Tom Brady’s fate is anyone’s guess, but other NFL players have won appeals

NFL Commissioner Roger Goodell speaks to reporters in San Francisco on Wednesday.

NFL Commissioner Roger Goodell speaks to reporters in San Francisco on Wednesday.

(Jeff Chiu / Associated Press)

Whether New England Patriots quarterback Tom Brady will have his suspension upheld, reduced or vacated by the NFL is anyone's guess, but it is not unheard of for players to win appeals and get softer discipline.

Despite pushback from the NFL Players Assn., Commissioner Roger Goodell apparently intends on presiding over the appeal of Brady's four-game suspension.

The quarterback is accused of being "generally aware" that locker room staff members were deflating footballs during the AFC championship game, resulting in the Deflategate scandal.

"I look forward to hearing directly from Tom," Goodell said Wednesday at the league's spring owners meeting.

The decision by Patriots owner Robert Kraft to not appeal the team's Deflategate punishment -- a $1-million fine and being docked two draft picks -- has no bearing on Brady's fate, Goodell added.

"I admire and respect Robert," Goodell said. "This [decision] was his initiative and something he wanted to do, and I certainly admire the step he took."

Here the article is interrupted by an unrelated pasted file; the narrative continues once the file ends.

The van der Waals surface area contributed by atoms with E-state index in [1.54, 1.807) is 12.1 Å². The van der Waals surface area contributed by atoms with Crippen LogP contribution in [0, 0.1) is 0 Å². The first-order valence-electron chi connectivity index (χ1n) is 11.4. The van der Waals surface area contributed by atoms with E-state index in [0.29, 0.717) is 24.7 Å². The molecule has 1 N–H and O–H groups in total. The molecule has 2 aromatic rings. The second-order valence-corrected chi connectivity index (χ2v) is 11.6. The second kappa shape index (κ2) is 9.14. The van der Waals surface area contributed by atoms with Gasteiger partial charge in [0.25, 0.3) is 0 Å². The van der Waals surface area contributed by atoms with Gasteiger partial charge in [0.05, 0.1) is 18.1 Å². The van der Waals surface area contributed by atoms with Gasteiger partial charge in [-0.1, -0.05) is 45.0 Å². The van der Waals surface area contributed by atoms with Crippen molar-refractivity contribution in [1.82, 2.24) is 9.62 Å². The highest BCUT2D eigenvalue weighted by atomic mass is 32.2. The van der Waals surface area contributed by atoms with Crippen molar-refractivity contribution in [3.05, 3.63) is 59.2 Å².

Still, Brady could catch a break. Other NFL players have won appeals and received softer discipline.

In 2013, safety Dashon Goldson's one-game suspension for a helmet-to-helmet hit was reduced to a $100,000 fine after he won his appeal. That appeal was overseen by Matt Birk, an independent hearing officer.

That same year, Washington Redskins safety Brandon Meriweather had his two-game suspension for illegal hits reduced to one game after winning an appeal overseen by Ted Cottrell, an independent officer.

Last season, then-Detroit Lions defensive lineman Ndamukong Suh had his one-game suspension for stepping on the leg of Green Bay Packers quarterback Aaron Rogers reduced to a $70,000 fine after winning his appeal, which was also overseen by Cottrell.

Goodell himself has chosen to dial down a star player's discipline at least once.

It wasn't an official appeal, but in 2010, Pittsburgh Steelers quarterback Ben Roethlisberger had his six-game suspension reduced to four games after meeting with Goodell. Roethlisberger, although not charged with a crime, was suspended for violating the league's personal conduct policy after being accused of sexual assault.

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